The Fulmar of Skellig Michaelbirds of skellig michael

The Fulmar their scientific is Fulmarus glacialis. The Fulmar  look superficially like gulls, but are unrelated, and are in fact petrels. The northern species is grey and white with a yellow bill, 43–52 cm (17–20 in) in length with a 102–112 cm (40–44 in) wingspan. In winter the Fulmars disperse over the sea often following fishing boats from discarded fish scraps. Intruders to the nest are attacked with vile-smelling oil which the Fulmers spit at them. The birds may also spend hours gliding past a possible nesting ledge trying to land on it, only to be repelled by other birds.

The Manx Shearwater of Skellig MichaelBirds of skellig Michael

The Manx Shearwater their scientific names is Puffinus puffinus. This bird is 30–38 cm long, with a 76–89 cm wingspan. It has the typically “shearing” flight of the genus, dipping from side to side on stiff wings with few wingbeats, the wingtips almost touching the water. This bird looks like a flying cross, with its wing held at right angles to the body, and it changes from black to white as the black upperparts and white undersides are alternately exposed as it travels low over the sea. The Manx Shearwater feeds on small fish (particularly herring, sprat and sardines), crustaceans, cephalopods and surface offal. The bird forages individually or in small flocks, and it makes use of feeding marine mammals and schools of predatory fish, which push prey species up to the surface. It does not follow boats.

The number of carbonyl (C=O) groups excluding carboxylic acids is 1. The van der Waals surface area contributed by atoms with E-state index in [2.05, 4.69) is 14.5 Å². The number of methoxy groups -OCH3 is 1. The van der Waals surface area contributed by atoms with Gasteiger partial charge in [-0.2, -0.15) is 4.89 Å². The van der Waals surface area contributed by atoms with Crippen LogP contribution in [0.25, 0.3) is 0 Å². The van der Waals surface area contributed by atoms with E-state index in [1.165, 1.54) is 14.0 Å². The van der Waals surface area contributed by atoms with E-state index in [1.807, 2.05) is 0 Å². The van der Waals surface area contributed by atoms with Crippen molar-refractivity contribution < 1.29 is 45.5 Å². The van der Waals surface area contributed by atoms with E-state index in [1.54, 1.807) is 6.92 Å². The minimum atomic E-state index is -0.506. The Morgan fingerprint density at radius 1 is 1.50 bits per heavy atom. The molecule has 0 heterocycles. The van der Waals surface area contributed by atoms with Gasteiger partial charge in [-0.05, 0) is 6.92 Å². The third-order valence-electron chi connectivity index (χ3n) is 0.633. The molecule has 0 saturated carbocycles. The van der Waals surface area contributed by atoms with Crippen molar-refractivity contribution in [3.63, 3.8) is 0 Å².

The Cormorant of Skellig MichaelBirds Of Skellig Michael

The Cormorant scientific name is Phalacrocoracidae. The bird family Phalacrocoracidae or the cormorants /ˈkɔrmərənts/ is represented by some 40 species of cormorants and shags. Several different classifications of the family have been proposed recently, and the number of genera is disputed. They range in size from the Pygmy Cormorant (Phalacrocorax pygmaeus), at as little as 45 cm (18 in) and 340 g (12 oz), to the Flightless Cormorant (Phalacrocorax harrisi), at a maximum size 100 cm (40 in) and 5 kg (11 lb). Many species have areas of coloured skin on the face (the lores and the gular skin) which can be bright blue, orange, red or yellow, typically becoming more brightly coloured in the breeding season. The bill is long, thin, and sharply hooked. Their feet have webbing between all four toes, as in their relatives.

The Guillemot of Skellig MichaelBirds of skellig michael

Guillemots is the common name for several species of seabird in the auk family (part of the order Charadriiformes). In British use, the term comprises two genera: Uria and Cepphus. In North America the Uria species are called “murres” and only the Cepphus species are called “guillemots”. This word of French origin apparently derives from a form of the name William, cf. French: Guillaume.Guillemots breed on inaccessible cliffs on rocket coasts and islands with some colonies containing thousands of birds. In winter, most of them go far out to sea, occasionally inshore in bad weather. Guillemots dive for fish from the surface, they also swim well under water using their wings. They often sit upright on the nesting ledges.

Paul Devane